11

I want citations in numerical style sorted in order of appeareance, using biblatex.

BUT: I want to have citations before the mainmatter, e.g., in nomenclature or on the title back page, without affecting the sort order (meaning my titleback citation should not necessarily be [1]). All citations will appear again in the mainmatter.

Can I achieve that with biblatex? For example, with a command that ...

  • allows to cite but is invisible to "order of appearance", or
  • a command to reset the list of citations before the mainmatter?

MWE: (citations in the "mainmatter" should be [1] ... [4])

\documentclass{article}
\usepackage[
 style=numeric,
 sorting=none
]{biblatex}

\addbibresource{biblatex-examples.bib}

\begin{document}
 The title picture shows the original cover of
 Aristotles' poetics \cite{aristotle:poetics}. \\

 Nomenclature: four --- said by Augustine \cite{augustine}. \\   

 Mainmatter: \\
 Aksin~\cite{aksin} says one in his article.
 Aristotle~\cite{aristotle:poetics} says two in his book.
 Angenendt~\cite{angenendt} says three in his article.
 And Augustine \cite{augustine} says four in his book.
 \printbibliography
\end{document}

edit:

found an ugly hack, but does not really count as solution:
I inserted

\makeatletter
\immediate\write\@mainaux{\@percentchar mainmatterstartshere}
\makeatother

where the mainmatter starts, and used an external script to kill all \citation{...} commands from the aux file in front of that before running bibtex (except the \citation{biblatex-control} which does not seem like a good idea).

9

Here's a solution, and although it requires some manual intervention it is much less hacky than your external script solution. Furthermore, as I show at the end, we can automate it quite easily.

The solution involves (ab)using the \mancite command from biblatex, which provides a means for manual citation for schemes using ibid etc. The trick is that if on your first compilation (before running biber) you use \mancite in your front matter, you can then in subsequent compilations redefine it to be \cite and the correct numbers from the main matter will be used.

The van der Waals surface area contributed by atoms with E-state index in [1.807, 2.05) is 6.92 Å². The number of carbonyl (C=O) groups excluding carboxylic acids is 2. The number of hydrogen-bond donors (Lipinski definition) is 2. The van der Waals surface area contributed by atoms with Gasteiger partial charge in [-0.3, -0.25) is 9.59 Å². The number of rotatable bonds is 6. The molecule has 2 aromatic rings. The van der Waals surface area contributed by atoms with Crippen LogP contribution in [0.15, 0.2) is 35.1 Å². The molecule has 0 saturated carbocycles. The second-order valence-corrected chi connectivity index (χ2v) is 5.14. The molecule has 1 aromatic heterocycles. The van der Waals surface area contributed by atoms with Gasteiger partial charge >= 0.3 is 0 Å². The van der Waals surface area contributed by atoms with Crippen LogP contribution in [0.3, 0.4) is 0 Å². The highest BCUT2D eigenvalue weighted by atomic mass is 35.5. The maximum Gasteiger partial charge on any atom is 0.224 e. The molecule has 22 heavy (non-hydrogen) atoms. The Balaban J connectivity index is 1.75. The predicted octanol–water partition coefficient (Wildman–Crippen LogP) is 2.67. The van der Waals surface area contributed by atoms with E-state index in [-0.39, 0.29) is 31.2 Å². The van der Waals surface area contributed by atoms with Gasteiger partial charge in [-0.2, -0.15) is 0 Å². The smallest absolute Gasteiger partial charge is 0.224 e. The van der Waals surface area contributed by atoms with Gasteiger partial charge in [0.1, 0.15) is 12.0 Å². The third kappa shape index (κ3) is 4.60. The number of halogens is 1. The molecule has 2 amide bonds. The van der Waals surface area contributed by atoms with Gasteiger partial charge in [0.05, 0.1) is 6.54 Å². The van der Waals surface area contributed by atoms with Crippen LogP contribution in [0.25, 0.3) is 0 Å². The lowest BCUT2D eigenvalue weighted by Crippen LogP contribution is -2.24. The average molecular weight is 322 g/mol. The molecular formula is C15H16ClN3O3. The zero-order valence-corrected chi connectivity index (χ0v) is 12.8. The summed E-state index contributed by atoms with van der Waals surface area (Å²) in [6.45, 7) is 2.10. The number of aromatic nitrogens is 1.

The only downside is remembering to do this, but since this is really something that only matters for the final compilation of your document, it's probably not too much of a problem. Alternatively, you can automate the whole process using arara.

\documentclass{article}
\usepackage[
 style=numeric,
 sorting=none,
 ]{biblatex}
\let\mancite=\cite % comment this line out for your initial compilation
\addbibresource{biblatex-examples.bib}
\begin{document}

 The title picture shows the original cover of
 Aristotles' poetics \mancite{aristotle:poetics}.

 Nomenclature: four --- said by Augustine \mancite{augustine}.   


 Mainmatter:
 Aksin~\cite{aksin} says one in his article.
 Aristotle~\cite{aristotle:poetics} says two in his book.
 Angenendt~\cite{angenendt} says three in his article.
 And Augustine \cite{augustine} says four in his book.
 \printbibliography
\end{document}

output of code

Automating the solution

Through the wonderful automation tool arara it is actually quite easy to make this solution more automatic. We use the technique described in this answer plus arara to change the definition of \mancite on compilations after the first. You need to replace <basename> with the name of your source file (without the .tex extension). Then compile the file using arara.

% arara: pdflatex: { files: [ '\def\mmcite{}\input{<basename>}' ] }
% arara: biber
% arara: pdflatex: { files: [ '\def\mmcite{\let\mancite=\cite}\input{<basename>}' ] }

\documentclass{article}
\usepackage[
 style=numeric,
 sorting=none,
 ]{biblatex}
\addbibresource{biblatex-examples.bib}
\mmcite % this command is defined when pdflatex is invoked
\begin{document}

 The title picture shows the original cover of
 Aristotles' poetics \mancite{aristotle:poetics}.

 Nomenclature: four --- said by Augustine \mancite{augustine}.   


 Mainmatter:
 Aksin~\cite{aksin} says one in his article.
 Aristotle~\cite{aristotle:poetics} says two in his book.
 Angenendt~\cite{angenendt} says three in his article.
 And Augustine \cite{augustine} says four in his book.
 \printbibliography
\end{document}

Thanks to Paulo Cereda for helping with the arara code.

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